Originally by Dean Pappas for Sport Aviator
As it turns out, there aren’t all that many things to check when test-flying a new airplane, but if one of the tests described here shows a problem, you are working harder than you need to when flying your aircraft. If your model is intended for the all-important one of training mission, that’s a bad thing. If you are a more advanced flier, you are simply missing out on flying and looking better than you already do.
The mission of this series is to describe the tests and corrective actions, in a systematized way, to help you make your airplane fly better. None of it is any great effort, and you don’t have to attack it all at once. As a starting point, it is important to know that a good ground stance has the wing sitting at a small but positive angle of attack: somewhere between 0Þ and 3Þ positive. Your model’s pitch behavior can be investigated separately from something such as the unfortunate tendency the airplane has to turn left immediately after takeoff.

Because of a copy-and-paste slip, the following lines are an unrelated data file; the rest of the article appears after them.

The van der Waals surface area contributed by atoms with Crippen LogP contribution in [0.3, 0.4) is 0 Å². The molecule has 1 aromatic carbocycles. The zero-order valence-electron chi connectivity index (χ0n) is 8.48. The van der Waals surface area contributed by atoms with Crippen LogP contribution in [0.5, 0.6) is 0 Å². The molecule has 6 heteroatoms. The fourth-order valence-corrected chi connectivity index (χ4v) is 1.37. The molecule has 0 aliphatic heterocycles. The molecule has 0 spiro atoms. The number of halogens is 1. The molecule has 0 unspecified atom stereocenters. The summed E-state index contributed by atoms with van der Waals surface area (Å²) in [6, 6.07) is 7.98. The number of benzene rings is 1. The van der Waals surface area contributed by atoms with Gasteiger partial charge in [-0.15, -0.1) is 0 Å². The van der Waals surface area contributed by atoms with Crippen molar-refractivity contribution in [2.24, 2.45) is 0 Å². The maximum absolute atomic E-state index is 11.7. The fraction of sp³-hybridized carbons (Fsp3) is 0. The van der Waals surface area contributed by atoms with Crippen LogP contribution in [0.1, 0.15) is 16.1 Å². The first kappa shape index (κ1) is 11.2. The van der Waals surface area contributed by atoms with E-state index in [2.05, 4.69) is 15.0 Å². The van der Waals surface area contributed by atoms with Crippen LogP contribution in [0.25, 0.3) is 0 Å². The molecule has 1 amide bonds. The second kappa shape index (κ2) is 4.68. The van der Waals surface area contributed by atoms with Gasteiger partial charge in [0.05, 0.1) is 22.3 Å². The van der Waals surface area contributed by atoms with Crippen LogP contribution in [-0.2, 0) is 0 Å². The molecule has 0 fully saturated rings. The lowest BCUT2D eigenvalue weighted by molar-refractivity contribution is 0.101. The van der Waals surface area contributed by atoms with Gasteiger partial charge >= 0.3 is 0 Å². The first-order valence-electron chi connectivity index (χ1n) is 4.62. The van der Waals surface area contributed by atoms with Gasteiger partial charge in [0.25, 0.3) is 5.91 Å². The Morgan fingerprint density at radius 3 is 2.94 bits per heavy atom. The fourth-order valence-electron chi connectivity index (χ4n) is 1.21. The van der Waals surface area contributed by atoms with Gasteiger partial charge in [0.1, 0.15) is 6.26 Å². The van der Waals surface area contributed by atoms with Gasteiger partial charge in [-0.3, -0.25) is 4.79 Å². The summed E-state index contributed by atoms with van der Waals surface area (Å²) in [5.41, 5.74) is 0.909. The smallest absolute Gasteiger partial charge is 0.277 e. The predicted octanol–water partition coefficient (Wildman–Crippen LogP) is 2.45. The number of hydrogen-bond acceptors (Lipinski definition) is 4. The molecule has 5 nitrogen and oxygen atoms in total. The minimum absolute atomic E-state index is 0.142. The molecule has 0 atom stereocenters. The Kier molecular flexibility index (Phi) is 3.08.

Engine Right Thrust
First, let’s discuss right thrust.
What should you do if the right thrust on your plane is not correctly set up? The full-scale pilots deal with this situation differently—emphasizing the proper application of right rudder to counteract “torque” on takeoff. Although that is an excellent skill to develop, the fix for most aeromodels is to put the proper amount of right thrust into the engine. This minimizes the rudder corrections that are necessary during takeoff and is important for the beginner pilot, who is still learning to take off.
Before we describe how to put right thrust into the model and how to test for whether or not the airplane has the correct amount of right thrust, we need to discuss the nature of the right thrust trimming adjustment. Right thrust is a compromise because it is used to counteract an airspeed-dependent problem. As it turns out, it is usually a good compromise.
At low and part throttle, the effect of right thrust is minimal. Here’s where the compromise comes in. We set the right thrust to straighten out a full-power takeoff climb and accept the small, unwanted influence it has at cruise.
In the glide, the right thrust has practically no effect, so it’s no problem. Assuming that the airplane is trimmed to glide in a straight line in calm air, the job of right thrust is to preserve that straight flight path under full power.
That’s all there is to it. Typically, the right-thrust adjustment determines how straight the airplane climbs after takeoff. Good landing-gear setup will reduce the steering workload until the student gets a model in the air. The landing-gear discussion comes later.